The Telegraph
Tuesday , July 15 , 2014
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Fake drug poser on healthcare

Next time you visit a medical store to buy medicines, don’t assume that the expiry date written on the foil of the medicine would be right.

Reason: The medical store might be selling expired drugs with changed wrappers. On Wednesday, when the state drug control administration carried out a raid on an unlicensed godown on Govind Mitra Road, they found many expired medicines.

The unlicensed godown stored medicines worth around Rs 30 lakh and most of the drugs had expired. The drug inspectors found blades and erasers from the godown, which were allegedly used to change the expiry dates and price of the medicines. The medicines found were anti-snake venom serum, injectables and drugs related to cardiac ailments among others.

This was not the only time the state drug control administration found expired medicines during a raid. Sources from the state drug control administration said last year too many expired medicines were seized during a raid in Makhania Kuan, another locality of the state capital. “In that raid also, we found a large amount of expired medicines. It consisted mainly of antibiotics, calcium tablets and cough syrup,” said Yashwant Jha, a drug inspector of Patna.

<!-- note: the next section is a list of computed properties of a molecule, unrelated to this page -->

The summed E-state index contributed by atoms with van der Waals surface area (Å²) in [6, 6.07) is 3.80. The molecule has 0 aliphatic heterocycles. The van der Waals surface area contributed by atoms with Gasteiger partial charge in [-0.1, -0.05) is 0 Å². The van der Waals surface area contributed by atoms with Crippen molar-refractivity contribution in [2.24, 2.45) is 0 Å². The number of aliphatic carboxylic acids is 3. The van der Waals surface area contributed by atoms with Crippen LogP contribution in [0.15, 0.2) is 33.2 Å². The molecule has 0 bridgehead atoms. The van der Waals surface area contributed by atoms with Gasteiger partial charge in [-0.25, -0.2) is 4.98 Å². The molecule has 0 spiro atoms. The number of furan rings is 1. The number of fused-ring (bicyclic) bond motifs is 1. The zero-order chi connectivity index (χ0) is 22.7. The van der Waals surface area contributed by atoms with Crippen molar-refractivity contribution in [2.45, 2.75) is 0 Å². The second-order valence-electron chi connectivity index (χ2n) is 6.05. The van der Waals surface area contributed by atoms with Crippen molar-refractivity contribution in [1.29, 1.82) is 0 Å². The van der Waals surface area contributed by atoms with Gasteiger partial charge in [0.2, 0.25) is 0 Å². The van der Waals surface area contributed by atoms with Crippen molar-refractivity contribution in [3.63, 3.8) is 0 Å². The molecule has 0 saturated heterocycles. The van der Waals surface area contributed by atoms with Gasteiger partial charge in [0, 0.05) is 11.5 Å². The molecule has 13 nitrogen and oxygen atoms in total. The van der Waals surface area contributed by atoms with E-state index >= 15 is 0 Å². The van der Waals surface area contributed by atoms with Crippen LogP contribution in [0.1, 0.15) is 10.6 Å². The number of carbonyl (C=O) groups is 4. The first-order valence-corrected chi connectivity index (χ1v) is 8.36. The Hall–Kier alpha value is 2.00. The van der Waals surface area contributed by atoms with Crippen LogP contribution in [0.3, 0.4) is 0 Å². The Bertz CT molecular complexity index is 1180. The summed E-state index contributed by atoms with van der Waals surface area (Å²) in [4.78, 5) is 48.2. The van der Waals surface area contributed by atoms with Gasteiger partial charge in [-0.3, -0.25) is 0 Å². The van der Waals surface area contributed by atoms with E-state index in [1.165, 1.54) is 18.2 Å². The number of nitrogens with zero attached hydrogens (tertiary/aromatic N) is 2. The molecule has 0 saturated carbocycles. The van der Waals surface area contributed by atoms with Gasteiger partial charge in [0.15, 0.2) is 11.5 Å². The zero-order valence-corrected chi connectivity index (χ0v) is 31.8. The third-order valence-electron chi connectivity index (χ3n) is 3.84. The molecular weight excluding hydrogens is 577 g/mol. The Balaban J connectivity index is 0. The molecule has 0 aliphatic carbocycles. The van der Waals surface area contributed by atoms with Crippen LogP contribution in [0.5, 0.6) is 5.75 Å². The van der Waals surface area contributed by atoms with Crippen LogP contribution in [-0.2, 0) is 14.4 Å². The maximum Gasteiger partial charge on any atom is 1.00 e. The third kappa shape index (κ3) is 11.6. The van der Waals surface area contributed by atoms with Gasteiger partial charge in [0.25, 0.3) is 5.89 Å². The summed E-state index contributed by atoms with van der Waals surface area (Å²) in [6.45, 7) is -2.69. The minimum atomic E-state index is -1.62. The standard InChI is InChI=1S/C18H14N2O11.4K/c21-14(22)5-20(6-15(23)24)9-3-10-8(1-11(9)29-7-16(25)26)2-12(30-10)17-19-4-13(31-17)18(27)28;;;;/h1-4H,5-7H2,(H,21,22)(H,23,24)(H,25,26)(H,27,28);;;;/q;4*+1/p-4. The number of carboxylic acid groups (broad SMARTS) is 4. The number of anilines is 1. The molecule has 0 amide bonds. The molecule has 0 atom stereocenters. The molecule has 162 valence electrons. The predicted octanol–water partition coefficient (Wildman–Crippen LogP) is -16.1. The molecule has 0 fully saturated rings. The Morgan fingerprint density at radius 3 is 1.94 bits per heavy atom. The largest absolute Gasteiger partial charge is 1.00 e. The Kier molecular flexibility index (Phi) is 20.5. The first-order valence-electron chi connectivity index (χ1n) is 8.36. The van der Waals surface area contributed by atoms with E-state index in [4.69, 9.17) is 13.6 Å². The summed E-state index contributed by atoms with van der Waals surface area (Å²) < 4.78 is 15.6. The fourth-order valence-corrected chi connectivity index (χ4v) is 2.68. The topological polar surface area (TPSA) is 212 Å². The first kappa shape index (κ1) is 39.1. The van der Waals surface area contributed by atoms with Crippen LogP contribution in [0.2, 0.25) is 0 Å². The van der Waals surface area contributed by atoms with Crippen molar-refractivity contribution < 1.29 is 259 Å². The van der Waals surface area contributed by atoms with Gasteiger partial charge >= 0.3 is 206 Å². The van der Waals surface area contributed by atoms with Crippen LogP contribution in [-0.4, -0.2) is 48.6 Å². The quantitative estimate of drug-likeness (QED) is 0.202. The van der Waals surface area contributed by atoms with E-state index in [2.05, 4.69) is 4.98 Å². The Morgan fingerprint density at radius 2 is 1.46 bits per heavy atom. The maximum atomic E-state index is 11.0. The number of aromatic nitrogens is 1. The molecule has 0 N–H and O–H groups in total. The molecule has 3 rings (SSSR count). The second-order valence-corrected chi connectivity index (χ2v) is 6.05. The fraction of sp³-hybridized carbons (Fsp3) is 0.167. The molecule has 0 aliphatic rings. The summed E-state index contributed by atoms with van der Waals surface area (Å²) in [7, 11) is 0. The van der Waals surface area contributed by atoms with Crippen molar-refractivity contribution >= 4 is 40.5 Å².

Subhash Chandra Roy, licensing authority, state drug control administration, also confirmed that expired medicines had been found on many occasions. “We often find expired medicines during our raids but yesterday, we got a large amount of expired medicines. There is no denying that some medical shops are tampering with the expiry dates of medicines and selling those.”

Experts cautioned that popping expired medicines could be harmful.

Keshav Kumar Sinha, assistant professor in the pharmacology department of Patna Medical College and Hospital, said: “Expired drugs lose potency but it may also produce toxic effects. Drugs have a shelf life. When it ends, anything could happen. There are many medicines, which become toxic after they expire. Expired antibiotics can cause renal failure. Antibiotics, especially of terramycin group, can be very toxic after expiry. Expired drugs have a possibility of fungal growth. Popping expired vitamin tablets can cause liver problems, digestion ailments and gastrointestinal disorders.”

Navneet Kumar, one of the drug inspectors of Patna, said: “Expired drugs don’t dissolve properly in blood and thus cause problems. Some of the expired medicines also cause cardiac ailments.”

State drug controller Hemant Kumar Sinha said selling expired drugs is considered equivalent to selling fake medicines.

“Expired drugs lose their efficacy. So we assume expired drugs to be fake. The drug control administration lodges FIR against any person found selling expired drugs. Imprisonment up to three years can be awarded to anyone found guilty,” said Sinha.